Today the NHS celebrates their 70th Birthday, and so does Sue. This is her story…

I was born just after midnight on the 5th July 1948 at High Terrace Hospital in Leeds.  Our family received some press attention at the time, including being featured in the local newspapers, which at the time must have been very exciting for a working class family.  Mum and Dad were interviewed and my Father, a true Yorkshireman, joked that had I been born an hour earlier, he would have had to pay for me.  It was a joke he affectionately carried on for the rest of his life, particularly as my cousin was born earlier in 1948 and he never let our family forget that he got me for free!

I also appeared on a couple of interviews for television as the NHS and I celebrated our 50th birthdays.  It has always been a special thing for me, to be so closely associated with the service, particularly as I dedicated my career to nursing.

I first found my passion for health care working as a nursing assistant after having my eldest children.  I loved it so much that I decided to embark upon my nurse training, working in Pinderfields and Field Head hospitals in Wakefield.  I knew I had found my calling. 

In 1974 and 75 I was awarded the Nurse of the Year accolades for all round nursing ability and was proud to ‘get my buckle’ and qualify in 1976 – it was no mean feat with a young family.

Over the years I’ve worked in many nursing disciplines but the work I’ve loved the most, and where I chose to specialise was supporting those with learning disabilities and profound, multiple physical difficulties.  I spent many years working at Meanwood Park Hospital in Leeds which opened in 1919 as a ‘mental deficiency colony’.  Despite moving along with the times, it always had a feeling of an institution and some of the people I cared for had lived there for most of their lives.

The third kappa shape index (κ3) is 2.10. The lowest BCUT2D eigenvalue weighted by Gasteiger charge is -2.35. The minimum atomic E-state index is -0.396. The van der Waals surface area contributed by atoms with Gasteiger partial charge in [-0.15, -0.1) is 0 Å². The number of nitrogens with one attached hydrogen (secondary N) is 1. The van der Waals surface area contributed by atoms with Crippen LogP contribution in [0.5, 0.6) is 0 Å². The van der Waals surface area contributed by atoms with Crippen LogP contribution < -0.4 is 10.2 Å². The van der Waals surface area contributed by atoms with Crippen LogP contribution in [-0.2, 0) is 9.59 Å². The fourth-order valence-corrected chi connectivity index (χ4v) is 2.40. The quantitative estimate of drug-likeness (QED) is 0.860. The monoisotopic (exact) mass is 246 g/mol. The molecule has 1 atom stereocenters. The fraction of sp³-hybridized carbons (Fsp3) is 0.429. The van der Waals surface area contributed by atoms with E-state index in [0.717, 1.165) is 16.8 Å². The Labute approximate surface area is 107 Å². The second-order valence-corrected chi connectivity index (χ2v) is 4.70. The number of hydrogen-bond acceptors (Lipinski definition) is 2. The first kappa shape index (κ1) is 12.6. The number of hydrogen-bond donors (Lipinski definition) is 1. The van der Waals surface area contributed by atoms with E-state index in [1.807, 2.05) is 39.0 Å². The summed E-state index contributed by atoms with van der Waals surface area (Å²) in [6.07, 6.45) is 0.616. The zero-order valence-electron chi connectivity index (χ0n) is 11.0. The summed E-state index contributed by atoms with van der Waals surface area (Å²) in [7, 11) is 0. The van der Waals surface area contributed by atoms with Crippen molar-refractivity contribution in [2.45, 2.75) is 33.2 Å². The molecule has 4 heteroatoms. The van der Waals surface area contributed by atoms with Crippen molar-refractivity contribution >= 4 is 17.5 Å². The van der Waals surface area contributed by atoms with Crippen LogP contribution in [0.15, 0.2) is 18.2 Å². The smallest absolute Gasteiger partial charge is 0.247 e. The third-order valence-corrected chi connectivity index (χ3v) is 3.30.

One of the most rewarding memories, and something that I will always treasure is my involvement  in helping to set up Chapel Fold, a bungalow in the community in Beeston where some of those who had been at Meanwood Park had moved to.  It was wonderful to see people living in their own modern home, with care completely focused around their needs and personalities.  I went on to work as the Support Manager for two such homes in Leeds and it was a job I really valued. 

It's so hard to choose any memories to pick out, I have loved every moment of my 40 year nursing career and was so lucky to be able to do a job that gave so much back to me.

I was sad to retire in 2012, my colleagues and residents gave me a surprise party and I cried!

I’m the NHS’s biggest supporter. The advancements in technology and medicine has been amazing, we are able to help people in so many incredible ways.  We are so lucky, particularly in the UK.  I feel so passionately about our service, free at the point of use and world leading.  But the back drop of this is crippling underfunding, which is so sad to see.  We really need to get behind the NHS and ensure that we can continue to enjoy such a privilege.